Currently there are more than 10,000 wine grape varieties, and about 1,500 of them are used to make fermented grape juice somewhere in the world. Given those numbers, you’d think there was no incentive to invent any more. Yet the wine world is filled with both hybrid varieties and crosses, even if those grapes live on the fringes of society.
Casual consumers can easily confuse a hybrid with a cross, but they are different. A hybrid is the result of combining two distinct grape species. Most common wine varieties (such as Chardonnay, Cabernet or Pinot Noir) belong to the Vitis vinifera species. When you cross a vinifera grape with a member of Vitis labrusca or Vitis riparia, you get a hybrid; famous examples include Marechal Foch, Vidal or Vignoles. A cross, on the other hand, combines grape varieties from the same species, such as the South African Pinotage (a cross between Cinsault and Pinot Noir).
Since there are already 10,000 to choose from, why bother? Certain grape varieties may be susceptible to localized vine diseases, or sensitive to heat or cold; combining them with another species allows them to be grown in places where they would otherwise perish. Florida is a perfect example. We can’t grow vinifera grapes here due to Pierce’s Disease, so scientists have come up with varieties better suited to the climate. Perhaps the best known is Blanc du Bois, invented at the University of Florida’s Leesburg Research Station in 1968.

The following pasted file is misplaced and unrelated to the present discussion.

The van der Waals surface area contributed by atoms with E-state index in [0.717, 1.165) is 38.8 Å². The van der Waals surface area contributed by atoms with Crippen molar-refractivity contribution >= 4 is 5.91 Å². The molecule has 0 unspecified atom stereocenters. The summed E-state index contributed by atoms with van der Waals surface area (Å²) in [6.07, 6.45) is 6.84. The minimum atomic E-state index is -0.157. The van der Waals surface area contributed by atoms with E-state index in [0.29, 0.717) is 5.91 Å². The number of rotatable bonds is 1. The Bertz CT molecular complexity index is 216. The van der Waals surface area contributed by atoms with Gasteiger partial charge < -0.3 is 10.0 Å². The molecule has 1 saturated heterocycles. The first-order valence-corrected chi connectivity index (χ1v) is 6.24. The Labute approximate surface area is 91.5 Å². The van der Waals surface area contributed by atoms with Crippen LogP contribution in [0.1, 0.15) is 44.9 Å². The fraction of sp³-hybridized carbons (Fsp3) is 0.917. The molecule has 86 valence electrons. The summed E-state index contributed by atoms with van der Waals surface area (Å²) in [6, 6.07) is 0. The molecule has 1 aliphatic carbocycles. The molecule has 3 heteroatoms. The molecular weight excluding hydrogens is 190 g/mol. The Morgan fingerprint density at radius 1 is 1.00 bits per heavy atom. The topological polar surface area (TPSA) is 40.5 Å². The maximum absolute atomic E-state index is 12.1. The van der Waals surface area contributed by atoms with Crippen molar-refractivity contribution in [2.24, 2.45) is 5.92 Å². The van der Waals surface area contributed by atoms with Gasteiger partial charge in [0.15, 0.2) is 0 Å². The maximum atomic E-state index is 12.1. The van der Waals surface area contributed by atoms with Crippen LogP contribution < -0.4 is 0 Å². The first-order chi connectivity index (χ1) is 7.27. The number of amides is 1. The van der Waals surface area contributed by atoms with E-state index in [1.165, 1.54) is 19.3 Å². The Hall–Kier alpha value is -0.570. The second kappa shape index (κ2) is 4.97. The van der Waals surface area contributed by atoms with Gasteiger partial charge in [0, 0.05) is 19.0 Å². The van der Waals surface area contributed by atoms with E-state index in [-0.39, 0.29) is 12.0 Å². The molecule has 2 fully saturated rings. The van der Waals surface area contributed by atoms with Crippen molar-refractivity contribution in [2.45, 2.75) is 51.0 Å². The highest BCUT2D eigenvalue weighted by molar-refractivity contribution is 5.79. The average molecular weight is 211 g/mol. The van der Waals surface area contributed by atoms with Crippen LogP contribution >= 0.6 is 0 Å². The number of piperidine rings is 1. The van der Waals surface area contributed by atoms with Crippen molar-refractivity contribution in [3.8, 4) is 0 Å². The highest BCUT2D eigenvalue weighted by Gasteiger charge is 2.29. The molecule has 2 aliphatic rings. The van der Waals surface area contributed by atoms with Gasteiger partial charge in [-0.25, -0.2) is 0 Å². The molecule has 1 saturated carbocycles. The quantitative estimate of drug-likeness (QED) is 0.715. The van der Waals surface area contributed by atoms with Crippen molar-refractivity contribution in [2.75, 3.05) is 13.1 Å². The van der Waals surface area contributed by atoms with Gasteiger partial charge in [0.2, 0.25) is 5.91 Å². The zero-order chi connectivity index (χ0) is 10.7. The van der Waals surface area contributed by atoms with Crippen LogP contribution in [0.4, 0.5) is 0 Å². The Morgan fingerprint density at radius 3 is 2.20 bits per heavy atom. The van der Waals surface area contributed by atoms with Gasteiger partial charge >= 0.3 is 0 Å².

Is it ethical, and is it safe? If you’re worried about consuming GMO food, you can relax. Using hybrids or crosses is no worse than adopting a puggle or a labradoodle. In many parts of the world, the choice is between making wine from those grapes or not making wine at all.
One of the more interesting crosses is Kerner, an aromatic white grape developed in 1929 by combining Riesling and Trollinger. It was bred in Germany and used to be one of that country’s most popular varieties, primarily because it was disease-resistant and easy to grow. California’s only planting of Kerner is located along the Mokelumne River in Lodi and is grown and vinified at Sidebar Cellars by David Ramey.
For those not familiar with him, Ramey is one of the seminal figures in Sonoma County winemaking. He made his bones at Matanzas Creek and Chalk Hill before founding Ramey Wine Cellars in 1996. Sidebar is his second label, a project where he can pursue wines that are unusual, experimental or just plain fun.
The 2018 Sidebar Cellars Kerner ($25) has a fetching nose with scents of lime blossom, minerals and citrus. The wine is vibrant and spicy on entry, displaying sparkling acidity and a fine peppery edge. Flavors of apricots and mangoes emerge in the mid palate, but the wine is bone dry, taut and focused, with minerals lingering on the finish. Long on both texture and flavor, it would pair well with everything from oysters to robust white meat dishes.
Mark Spivak specializes in wine, spirits, food, restaurants and culinary travel. He is the author of several books on distilled spirits and the cocktail culture. Friend of the Devil, his first novel, was released in 2016; his second novel, The American Crusade, a political thriller set during the invasion of Iraq, is now available on Amazon.